Sha'Carri Richardson supporters call on IOC, WADA to reinstate sprinter

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American sprinter Sha’Carri Richardson will not compete in the Tokyo Games this summer, but there are tens of thousands of people who have her back.

A Change.org petition circulated last week after Richardson was reported to have tested positive for marijuana. Signatures for the petition skyrocketed once she received the 30-day ban on Friday and then again after she was left off the Olympic relay team on Tuesday.

As of Tuesday night, the petition addressed to the International Olympic Committee (IOC) and the World Anti-Doping Agency (WADA) received more than 60,000 signatures. 

“Sha’Carri Richardson is a track and field sprinter who is currently the fastest woman alive. Richardson is preparing to participate in her first Olympic Games in Tokyo, Japan. Unfortunately, on July 1st, 2021, Richardson tested positive for marijuana. As a result, The World Anti-Doping Agency could suspend her for 30 days. Recreational marijuana is legal in 19 states, including Oregon, where Richardson competed in the U.S. Olympic team trials and reportedly failed the drug test,” the petition reads.

“Additionally, cannabis is not a performance-enhancing drug and could put a runner at more of a disadvantage during a race. Sha’Carri Richardson should not be barred from realizing her dream of competing in the 2021 Olympic Games. She did not gain any competitive advantage from the reported use of marijuana. Richardson and athletes everywhere should not be banned from competition for the use of a widely legalized drug. Please sign this petition to help Richardson fight to be allowed to compete in the Olympic games.”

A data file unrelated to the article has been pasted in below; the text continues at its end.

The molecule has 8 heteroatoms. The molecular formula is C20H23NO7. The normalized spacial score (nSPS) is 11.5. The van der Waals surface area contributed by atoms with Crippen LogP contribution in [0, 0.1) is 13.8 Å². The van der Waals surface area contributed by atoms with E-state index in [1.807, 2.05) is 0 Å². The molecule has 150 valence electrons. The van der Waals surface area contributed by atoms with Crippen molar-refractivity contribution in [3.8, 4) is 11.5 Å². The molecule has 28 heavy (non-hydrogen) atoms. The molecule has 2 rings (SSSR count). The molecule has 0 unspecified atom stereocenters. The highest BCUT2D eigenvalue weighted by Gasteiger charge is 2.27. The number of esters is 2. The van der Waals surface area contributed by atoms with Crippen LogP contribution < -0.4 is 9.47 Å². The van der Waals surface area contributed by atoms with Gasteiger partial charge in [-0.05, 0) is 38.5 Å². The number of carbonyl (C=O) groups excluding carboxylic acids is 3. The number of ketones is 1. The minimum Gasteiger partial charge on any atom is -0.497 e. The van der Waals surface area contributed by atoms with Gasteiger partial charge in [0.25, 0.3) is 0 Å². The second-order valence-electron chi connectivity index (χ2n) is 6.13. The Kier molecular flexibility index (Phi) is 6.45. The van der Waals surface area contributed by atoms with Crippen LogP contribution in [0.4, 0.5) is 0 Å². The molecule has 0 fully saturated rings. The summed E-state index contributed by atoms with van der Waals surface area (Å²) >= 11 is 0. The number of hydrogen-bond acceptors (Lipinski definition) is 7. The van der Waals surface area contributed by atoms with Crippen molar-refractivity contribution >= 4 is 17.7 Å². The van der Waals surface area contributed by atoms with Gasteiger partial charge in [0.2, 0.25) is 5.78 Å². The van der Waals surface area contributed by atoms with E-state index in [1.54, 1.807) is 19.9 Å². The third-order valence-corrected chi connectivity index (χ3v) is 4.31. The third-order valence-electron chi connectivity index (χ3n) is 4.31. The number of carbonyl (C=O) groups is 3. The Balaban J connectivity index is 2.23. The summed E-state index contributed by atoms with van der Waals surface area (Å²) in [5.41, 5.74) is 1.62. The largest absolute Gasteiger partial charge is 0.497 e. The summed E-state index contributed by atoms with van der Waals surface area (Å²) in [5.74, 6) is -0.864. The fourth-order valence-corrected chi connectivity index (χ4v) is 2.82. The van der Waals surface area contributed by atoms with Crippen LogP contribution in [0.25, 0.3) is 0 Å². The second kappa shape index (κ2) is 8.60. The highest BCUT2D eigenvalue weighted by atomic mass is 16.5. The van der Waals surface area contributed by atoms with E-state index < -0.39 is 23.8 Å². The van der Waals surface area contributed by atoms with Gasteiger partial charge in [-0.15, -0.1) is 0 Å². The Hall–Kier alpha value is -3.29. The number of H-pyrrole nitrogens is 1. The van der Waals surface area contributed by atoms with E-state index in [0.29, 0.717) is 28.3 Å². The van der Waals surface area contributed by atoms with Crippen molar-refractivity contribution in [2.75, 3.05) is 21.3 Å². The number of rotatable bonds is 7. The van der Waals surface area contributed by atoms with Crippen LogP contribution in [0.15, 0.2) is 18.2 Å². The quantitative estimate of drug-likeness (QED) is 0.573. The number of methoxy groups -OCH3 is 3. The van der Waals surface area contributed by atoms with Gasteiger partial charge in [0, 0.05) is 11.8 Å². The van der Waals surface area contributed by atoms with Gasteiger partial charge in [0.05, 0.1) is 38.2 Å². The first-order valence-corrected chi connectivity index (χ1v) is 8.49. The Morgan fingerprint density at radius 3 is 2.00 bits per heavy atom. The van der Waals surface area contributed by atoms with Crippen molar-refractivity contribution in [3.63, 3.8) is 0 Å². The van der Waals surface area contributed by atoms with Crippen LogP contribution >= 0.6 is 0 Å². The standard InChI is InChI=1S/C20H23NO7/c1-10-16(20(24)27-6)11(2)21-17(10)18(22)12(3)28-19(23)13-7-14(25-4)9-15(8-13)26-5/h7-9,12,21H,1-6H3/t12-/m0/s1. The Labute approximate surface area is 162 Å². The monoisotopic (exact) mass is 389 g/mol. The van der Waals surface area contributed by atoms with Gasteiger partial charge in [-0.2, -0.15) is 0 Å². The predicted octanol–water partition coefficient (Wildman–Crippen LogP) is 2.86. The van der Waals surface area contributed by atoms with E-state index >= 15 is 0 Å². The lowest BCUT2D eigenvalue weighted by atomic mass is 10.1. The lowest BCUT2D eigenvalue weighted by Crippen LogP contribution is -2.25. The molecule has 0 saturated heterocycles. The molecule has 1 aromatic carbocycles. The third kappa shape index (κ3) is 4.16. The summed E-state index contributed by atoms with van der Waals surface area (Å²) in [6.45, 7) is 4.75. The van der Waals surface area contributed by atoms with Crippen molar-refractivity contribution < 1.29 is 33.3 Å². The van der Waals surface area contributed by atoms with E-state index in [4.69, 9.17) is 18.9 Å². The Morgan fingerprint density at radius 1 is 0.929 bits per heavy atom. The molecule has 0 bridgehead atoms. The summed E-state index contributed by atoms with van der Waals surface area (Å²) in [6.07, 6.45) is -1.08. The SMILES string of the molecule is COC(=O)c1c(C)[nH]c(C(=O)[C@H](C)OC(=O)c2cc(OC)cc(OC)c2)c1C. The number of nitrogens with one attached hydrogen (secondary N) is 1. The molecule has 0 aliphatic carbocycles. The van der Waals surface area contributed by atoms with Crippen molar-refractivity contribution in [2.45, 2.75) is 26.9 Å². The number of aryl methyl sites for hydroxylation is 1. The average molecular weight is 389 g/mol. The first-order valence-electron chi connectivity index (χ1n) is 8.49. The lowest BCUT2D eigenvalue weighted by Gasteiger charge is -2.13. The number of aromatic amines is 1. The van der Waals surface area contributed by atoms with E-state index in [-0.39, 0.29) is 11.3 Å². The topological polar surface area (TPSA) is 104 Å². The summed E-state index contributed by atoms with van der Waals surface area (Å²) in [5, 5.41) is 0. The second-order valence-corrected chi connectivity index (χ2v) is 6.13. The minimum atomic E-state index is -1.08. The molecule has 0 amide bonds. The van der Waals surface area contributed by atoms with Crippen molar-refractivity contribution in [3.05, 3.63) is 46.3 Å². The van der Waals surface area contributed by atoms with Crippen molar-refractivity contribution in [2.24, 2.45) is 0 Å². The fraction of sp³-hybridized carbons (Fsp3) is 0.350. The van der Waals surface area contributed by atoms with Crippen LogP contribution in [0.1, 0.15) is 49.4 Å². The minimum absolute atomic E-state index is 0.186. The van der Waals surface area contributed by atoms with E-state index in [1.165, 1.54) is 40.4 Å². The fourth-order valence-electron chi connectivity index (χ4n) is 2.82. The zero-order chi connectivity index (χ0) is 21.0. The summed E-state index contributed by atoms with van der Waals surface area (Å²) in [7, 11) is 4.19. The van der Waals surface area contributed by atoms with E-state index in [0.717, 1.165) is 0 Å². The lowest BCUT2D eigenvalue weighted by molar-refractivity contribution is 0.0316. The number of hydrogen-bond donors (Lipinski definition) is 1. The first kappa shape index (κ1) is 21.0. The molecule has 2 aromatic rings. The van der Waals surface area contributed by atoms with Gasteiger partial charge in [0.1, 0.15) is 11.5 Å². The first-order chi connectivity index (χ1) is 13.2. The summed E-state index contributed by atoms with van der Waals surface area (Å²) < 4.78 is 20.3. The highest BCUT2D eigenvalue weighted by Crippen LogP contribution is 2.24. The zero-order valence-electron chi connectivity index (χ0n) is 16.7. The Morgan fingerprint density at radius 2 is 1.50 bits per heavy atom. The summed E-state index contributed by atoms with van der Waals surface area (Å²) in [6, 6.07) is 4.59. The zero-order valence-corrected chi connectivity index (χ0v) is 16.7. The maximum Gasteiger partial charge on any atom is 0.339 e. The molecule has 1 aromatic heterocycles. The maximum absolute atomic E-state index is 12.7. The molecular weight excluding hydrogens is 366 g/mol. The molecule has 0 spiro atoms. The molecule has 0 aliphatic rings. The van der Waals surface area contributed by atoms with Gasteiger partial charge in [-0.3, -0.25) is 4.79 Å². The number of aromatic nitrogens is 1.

Richardson admitted to using marijuana to help her cope with the death of her mother. The positive test nullified her victory at the Olympic trials and the spot for the 4×100-meter race went with it.

“We haven’t spoken about it at all. It was actually not a topic we focused on,” Richardson’s agent Renaldo Nehemiah said when asked how the sprinter is dealing with the fallout.

President Biden said last week he was proud of the way Richardson handled the ban, “the rules are the rules.”

“Whether they should remain the rules is a different issue, but the rules are the rules,” Biden said.

The Associated Press contributed to this report.

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